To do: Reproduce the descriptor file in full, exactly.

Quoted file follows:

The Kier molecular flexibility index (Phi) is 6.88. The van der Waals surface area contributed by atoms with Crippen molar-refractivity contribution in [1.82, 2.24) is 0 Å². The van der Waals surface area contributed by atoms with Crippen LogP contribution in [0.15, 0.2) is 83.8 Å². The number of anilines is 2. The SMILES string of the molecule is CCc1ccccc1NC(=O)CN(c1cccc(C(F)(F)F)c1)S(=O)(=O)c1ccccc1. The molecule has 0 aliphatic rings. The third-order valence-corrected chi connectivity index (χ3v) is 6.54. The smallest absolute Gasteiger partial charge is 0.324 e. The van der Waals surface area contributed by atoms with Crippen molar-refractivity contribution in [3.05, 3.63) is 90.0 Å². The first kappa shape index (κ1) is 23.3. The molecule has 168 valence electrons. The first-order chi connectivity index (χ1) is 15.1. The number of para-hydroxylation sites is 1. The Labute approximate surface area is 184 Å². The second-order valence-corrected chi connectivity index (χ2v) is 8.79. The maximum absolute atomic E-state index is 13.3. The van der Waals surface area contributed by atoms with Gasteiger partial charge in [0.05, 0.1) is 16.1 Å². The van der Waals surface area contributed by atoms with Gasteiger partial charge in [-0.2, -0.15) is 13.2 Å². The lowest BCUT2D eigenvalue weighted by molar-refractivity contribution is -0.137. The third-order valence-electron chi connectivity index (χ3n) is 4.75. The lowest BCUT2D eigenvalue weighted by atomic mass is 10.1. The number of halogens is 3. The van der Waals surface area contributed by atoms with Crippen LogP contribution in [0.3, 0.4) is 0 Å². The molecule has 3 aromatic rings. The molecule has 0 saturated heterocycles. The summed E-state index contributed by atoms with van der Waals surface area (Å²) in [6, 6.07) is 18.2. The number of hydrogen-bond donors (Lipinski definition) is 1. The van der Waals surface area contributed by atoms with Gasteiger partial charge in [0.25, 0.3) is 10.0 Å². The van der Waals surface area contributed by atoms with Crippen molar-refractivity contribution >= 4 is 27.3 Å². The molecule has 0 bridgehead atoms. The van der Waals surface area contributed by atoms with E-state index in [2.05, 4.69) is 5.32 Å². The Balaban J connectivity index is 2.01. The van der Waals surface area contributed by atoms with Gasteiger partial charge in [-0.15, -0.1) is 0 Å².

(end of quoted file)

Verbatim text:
The Kier molecular flexibility index (Phi) is 6.88. The van der Waals surface area contributed by atoms with Crippen molar-refractivity contribution in [1.82, 2.24) is 0 Å². The van der Waals surface area contributed by atoms with Crippen LogP contribution in [0.15, 0.2) is 83.8 Å². The number of anilines is 2. The SMILES string of the molecule is CCc1ccccc1NC(=O)CN(c1cccc(C(F)(F)F)c1)S(=O)(=O)c1ccccc1. The molecule has 0 aliphatic rings. The third-order valence-corrected chi connectivity index (χ3v) is 6.54. The smallest absolute Gasteiger partial charge is 0.324 e. The van der Waals surface area contributed by atoms with Crippen molar-refractivity contribution in [3.05, 3.63) is 90.0 Å². The first kappa shape index (κ1) is 23.3. The molecule has 168 valence electrons. The first-order chi connectivity index (χ1) is 15.1. The number of para-hydroxylation sites is 1. The Labute approximate surface area is 184 Å². The second-order valence-corrected chi connectivity index (χ2v) is 8.79. The maximum absolute atomic E-state index is 13.3. The van der Waals surface area contributed by atoms with Gasteiger partial charge in [0.05, 0.1) is 16.1 Å². The van der Waals surface area contributed by atoms with Gasteiger partial charge in [-0.2, -0.15) is 13.2 Å². The lowest BCUT2D eigenvalue weighted by molar-refractivity contribution is -0.137. The third-order valence-electron chi connectivity index (χ3n) is 4.75. The lowest BCUT2D eigenvalue weighted by atomic mass is 10.1. The number of halogens is 3. The van der Waals surface area contributed by atoms with Crippen LogP contribution in [0.3, 0.4) is 0 Å². The molecule has 3 aromatic rings. The molecule has 0 saturated heterocycles. The summed E-state index contributed by atoms with van der Waals surface area (Å²) in [6, 6.07) is 18.2. The number of hydrogen-bond donors (Lipinski definition) is 1. The van der Waals surface area contributed by atoms with Gasteiger partial charge in [0.25, 0.3) is 10.0 Å². The van der Waals surface area contributed by atoms with Crippen molar-refractivity contribution >= 4 is 27.3 Å². The molecule has 0 bridgehead atoms. The van der Waals surface area contributed by atoms with E-state index in [2.05, 4.69) is 5.32 Å². The Balaban J connectivity index is 2.01. The van der Waals surface area contributed by atoms with Gasteiger partial charge in [-0.15, -0.1) is 0 Å².